Tuesday, November 13, 2012

Oh, Just Roll a 14, Fer Chrissakes!

I'm sure we've all had this happen.

There's a big combat against a large number of lower-level opponents, and the PCs are triumphant (yay!) and there's just mopping up to do.

Trouble is, they just can't seem to do the mopping up. All they need is for one or two of them to roll something higher than a 10 "to hit", and more than a 1 on damage, but they just can't seal the deal. Their dice are laughing their asses off, as they roll an endless supply of 3's and 4's, round after round. Finally, someone mercifully rolls something with double digits, and the last skeleton is finally vanquished.

First of all, it's ridiculous. You can dispatch 12 zombies in two minutes, but that last super-zombie keeps bobbing and weaving for five minutes while four trained warriors keep swishing? Bah.

"Bored now!"
Secondly, it's tedious. Everybody knows the inevitable outcome. Is it really worth going through the aggravation of rolling all those dice over and over just to see if the cleric takes another 3 h.p. of damage before the last orc goes down? FOR THE LOVE OF THOR, JUST ROLL A 14!

When presented with this scenario, I'll just say "you kill it" and move on. But there's another alternative.

It should be possible to come up with a simple table for such (relatively) low-level mooks. Spare us the tedium of rolling over and over just to hit the magic 14; if there's a mook with X hit dice, and the party has Y levels or armor class, someone takes Z damage (some piddling amount, if any) and we move on to greener pastures.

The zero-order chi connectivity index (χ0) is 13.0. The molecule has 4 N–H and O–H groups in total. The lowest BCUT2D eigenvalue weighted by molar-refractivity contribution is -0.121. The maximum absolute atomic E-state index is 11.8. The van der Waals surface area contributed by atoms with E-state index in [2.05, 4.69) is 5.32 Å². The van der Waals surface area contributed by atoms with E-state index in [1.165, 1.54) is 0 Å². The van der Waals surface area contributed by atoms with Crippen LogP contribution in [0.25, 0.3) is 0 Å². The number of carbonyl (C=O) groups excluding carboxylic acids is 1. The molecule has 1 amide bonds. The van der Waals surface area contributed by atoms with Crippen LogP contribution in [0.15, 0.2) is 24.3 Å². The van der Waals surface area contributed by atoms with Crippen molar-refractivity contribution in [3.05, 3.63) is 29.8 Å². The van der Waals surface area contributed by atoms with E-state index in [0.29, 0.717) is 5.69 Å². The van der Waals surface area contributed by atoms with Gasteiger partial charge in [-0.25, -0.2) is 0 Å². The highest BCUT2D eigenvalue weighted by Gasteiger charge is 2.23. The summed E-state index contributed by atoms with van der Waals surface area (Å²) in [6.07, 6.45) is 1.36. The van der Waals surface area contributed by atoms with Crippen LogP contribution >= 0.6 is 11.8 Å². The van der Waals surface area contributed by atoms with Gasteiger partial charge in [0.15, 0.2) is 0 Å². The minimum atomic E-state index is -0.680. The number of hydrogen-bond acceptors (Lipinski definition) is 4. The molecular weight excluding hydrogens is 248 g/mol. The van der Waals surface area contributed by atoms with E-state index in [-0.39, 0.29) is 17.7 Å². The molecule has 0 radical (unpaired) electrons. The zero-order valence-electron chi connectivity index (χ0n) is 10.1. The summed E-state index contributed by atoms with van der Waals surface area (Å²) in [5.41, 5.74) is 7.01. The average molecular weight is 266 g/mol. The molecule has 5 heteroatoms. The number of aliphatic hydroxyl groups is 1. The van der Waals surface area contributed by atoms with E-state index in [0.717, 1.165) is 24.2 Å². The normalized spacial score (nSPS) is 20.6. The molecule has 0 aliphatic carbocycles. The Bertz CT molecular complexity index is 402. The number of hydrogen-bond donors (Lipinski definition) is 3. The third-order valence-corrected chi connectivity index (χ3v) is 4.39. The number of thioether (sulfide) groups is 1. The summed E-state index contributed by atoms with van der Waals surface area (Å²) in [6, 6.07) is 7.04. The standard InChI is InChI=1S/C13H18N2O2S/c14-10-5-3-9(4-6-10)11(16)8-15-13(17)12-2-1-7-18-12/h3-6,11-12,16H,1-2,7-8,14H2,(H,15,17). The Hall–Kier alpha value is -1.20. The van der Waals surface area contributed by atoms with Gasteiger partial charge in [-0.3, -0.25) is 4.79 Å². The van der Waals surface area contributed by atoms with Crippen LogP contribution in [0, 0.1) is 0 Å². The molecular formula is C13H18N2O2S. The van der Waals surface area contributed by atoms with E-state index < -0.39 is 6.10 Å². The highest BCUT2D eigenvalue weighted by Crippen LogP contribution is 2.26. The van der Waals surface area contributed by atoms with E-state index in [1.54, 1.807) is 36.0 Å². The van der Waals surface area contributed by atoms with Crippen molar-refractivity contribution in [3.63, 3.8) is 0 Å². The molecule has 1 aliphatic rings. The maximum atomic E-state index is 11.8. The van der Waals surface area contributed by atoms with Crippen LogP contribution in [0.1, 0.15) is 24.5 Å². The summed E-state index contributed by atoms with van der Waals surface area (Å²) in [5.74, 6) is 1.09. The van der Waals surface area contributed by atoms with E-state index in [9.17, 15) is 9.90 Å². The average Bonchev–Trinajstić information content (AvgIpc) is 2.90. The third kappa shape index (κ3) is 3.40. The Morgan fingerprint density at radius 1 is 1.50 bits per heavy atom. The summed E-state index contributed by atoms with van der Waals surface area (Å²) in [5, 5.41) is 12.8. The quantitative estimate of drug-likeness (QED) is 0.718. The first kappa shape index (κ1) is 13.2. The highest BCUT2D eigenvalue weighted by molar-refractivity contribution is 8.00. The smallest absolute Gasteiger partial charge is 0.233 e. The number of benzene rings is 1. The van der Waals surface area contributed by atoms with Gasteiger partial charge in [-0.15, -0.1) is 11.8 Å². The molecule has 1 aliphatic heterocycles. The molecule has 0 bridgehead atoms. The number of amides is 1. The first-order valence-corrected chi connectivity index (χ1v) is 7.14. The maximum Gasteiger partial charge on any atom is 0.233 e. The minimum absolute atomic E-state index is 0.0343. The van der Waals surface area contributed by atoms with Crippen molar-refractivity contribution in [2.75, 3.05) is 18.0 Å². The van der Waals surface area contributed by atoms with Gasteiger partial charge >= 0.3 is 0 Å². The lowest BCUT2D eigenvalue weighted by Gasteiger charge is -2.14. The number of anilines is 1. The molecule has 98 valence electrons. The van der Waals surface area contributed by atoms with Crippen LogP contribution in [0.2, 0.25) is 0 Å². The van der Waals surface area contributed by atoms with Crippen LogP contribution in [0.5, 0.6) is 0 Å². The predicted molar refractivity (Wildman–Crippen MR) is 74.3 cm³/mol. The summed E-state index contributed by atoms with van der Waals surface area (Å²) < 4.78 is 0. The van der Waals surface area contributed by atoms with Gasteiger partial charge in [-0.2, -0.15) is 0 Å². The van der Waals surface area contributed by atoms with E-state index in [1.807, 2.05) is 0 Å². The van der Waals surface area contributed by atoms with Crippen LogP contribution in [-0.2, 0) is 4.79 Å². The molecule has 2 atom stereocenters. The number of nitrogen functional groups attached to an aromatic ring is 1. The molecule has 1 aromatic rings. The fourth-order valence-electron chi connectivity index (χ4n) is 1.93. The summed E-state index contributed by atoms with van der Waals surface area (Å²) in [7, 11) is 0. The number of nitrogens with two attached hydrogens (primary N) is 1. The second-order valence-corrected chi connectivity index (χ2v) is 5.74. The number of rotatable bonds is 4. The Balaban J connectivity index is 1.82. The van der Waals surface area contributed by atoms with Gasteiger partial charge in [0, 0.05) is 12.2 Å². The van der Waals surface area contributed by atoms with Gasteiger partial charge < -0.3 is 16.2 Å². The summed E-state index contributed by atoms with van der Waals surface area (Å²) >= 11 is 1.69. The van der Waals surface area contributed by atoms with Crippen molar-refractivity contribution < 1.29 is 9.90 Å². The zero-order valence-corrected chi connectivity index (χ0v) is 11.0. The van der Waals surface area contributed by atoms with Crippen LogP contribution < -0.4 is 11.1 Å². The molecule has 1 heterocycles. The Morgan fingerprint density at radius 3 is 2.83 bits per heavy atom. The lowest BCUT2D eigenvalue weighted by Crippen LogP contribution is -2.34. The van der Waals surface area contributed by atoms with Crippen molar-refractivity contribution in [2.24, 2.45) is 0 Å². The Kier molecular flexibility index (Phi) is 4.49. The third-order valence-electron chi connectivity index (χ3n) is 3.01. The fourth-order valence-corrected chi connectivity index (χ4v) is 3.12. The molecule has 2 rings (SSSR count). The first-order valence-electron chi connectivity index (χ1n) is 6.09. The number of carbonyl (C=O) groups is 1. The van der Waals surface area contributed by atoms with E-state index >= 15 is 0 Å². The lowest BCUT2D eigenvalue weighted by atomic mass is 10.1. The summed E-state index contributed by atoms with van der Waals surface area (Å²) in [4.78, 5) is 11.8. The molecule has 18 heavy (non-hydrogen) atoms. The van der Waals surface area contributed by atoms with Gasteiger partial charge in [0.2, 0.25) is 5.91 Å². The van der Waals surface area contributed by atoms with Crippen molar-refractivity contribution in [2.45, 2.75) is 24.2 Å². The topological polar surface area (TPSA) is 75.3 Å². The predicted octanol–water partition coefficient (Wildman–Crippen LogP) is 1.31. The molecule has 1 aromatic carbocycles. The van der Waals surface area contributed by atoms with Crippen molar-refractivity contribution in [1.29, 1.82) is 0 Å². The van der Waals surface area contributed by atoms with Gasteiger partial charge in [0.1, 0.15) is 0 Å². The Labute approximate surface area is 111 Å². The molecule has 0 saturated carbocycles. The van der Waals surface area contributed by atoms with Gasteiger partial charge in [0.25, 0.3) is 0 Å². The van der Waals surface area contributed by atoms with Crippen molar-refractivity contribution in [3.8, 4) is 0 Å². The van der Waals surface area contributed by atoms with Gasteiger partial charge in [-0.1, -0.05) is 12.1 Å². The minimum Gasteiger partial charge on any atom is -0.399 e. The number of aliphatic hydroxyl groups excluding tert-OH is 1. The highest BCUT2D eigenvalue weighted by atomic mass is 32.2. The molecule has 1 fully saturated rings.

I'd still leave it up to the GM to implement; basically it's a way to justify taking a hit point or three off without the bored "fine, let me roll a d20 yet again" to play it out. The percentages aren't that hard to work out; the basic idea's been around since Chainmail.

But man, I hate when that happens. Just want to finish it without such a blatant "the GM is bored now" finale.

18 comments:

anarchist said...

When I ran D&D I'd start making morale checks every round once the monsters had obviously lost. But of course that doesn't help with creatures that never retreat such as skeletons.

I also played only low-level games, so that one skeleton was still a real danger even if it had no chance of winning the battle.

Joshua said...

We added a card to our D&D 3.5 game that said "You Win!" (and later a second card that said "You Win Again!") Players would play it when they were tired of the combat and wanted to move things along. The GM would just narrate the rest.

Hamel™ said...

It should be possible to come up with a simple table for such (relatively) low-level mooks.

IMHO for the combat resolution you could use the Turn Undead table against mobs whenever their HDs are enough smaller than party members' HDs, maybe giving PCs different dice to roll (2d8, 2d6 or 2d4) according to the Fighting Capability.

Billy Billerson said...

I say, when this happens roll a wandering monster check to see if someone else hears the battle and joins the fun!

Stuart said...

I'd suggest an automatic morale fail. One of the reasons we used to cover a lot of ground in Basic D&D was because of the morale rules - monsters would quit and run. It was up to the PCs whether to chase them. These days they all seem to want to fight to the last goblin.

James Mishler said...